Malaysia is the World’s second biggest importer of reconditioned Japanese cars as reported by Japan’s Ministry of Finance in 2015, where Malaysia imported nearly 55 billion Yen (about RM1.93 billion) worth of reconditioned cars from Japan.
The automotive market is very volatile. While the top end buyers, of which there are relatively few, are quite consistent, the mid-range and the lower end of the market is quite sensitive.
Finance institutions also play a large part, affordability in the Malaysian context (at least for the majority), is about how much is the monthly instalment the buyer has to pay, in relation to his disposable income.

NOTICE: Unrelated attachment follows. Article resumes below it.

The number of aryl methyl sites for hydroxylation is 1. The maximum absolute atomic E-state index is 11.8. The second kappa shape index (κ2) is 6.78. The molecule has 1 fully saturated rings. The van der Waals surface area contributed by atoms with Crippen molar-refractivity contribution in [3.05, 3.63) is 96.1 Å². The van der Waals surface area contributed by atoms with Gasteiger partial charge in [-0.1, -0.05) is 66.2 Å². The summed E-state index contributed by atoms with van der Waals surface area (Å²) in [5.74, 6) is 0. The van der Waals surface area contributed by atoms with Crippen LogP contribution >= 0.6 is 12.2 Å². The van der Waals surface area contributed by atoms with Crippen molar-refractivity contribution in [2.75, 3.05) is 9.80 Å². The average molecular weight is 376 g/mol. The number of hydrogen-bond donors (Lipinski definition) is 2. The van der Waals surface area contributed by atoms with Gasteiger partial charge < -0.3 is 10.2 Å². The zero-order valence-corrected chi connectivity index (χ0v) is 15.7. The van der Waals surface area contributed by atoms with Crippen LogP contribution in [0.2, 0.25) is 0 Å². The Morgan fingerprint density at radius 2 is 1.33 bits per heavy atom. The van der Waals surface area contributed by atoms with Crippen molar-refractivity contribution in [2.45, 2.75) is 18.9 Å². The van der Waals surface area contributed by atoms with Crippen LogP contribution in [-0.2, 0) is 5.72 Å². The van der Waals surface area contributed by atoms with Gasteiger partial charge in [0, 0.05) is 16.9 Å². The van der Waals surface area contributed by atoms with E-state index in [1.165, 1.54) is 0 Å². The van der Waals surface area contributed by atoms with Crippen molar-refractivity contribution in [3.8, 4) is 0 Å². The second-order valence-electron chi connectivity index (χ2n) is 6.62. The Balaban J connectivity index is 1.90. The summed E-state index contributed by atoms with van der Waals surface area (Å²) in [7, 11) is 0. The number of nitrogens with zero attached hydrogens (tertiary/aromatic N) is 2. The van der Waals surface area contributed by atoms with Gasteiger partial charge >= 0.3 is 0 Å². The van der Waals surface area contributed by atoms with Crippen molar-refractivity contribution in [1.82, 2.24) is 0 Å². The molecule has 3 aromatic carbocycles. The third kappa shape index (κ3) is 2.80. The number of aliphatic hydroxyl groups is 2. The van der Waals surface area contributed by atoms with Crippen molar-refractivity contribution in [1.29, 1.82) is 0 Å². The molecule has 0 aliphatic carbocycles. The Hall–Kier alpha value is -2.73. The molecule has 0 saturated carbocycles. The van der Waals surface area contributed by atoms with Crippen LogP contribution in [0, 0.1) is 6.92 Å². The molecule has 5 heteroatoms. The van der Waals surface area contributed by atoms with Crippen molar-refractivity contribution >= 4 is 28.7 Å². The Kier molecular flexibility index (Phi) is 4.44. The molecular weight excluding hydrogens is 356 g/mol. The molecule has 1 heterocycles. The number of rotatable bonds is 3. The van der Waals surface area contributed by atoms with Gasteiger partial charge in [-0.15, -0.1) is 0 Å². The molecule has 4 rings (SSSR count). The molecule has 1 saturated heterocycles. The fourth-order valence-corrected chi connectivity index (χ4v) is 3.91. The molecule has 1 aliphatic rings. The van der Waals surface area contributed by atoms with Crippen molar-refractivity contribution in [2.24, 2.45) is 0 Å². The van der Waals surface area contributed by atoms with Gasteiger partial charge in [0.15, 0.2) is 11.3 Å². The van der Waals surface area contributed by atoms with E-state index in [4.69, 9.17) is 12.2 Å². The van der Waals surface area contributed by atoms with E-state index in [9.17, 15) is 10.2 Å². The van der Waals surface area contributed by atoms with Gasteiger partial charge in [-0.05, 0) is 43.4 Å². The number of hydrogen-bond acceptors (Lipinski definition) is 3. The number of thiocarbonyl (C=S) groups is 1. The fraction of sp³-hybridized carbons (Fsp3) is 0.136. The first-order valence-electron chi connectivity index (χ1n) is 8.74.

The super wealthy are relatively well insulated against price hikes of up to 10 per cent for luxury vehicles, there will still be buyers, but margins across the board will be affected by the weak ringgit means that only the resilient business owners will still be buying.
The premium cars will likely see a shift down to smaller and lower priced models, business people still will want the prestige of ownership, but may opt for premium reconditioned cars. Due to the uncertainties related to the exchange rates, business owners will tend to be more prudent in car purchases.
Hence, KAPB focused its investment on the trading of imported used luxury and premium cars where most of the buyers are genuine, which resulted in fast and high returns on investment.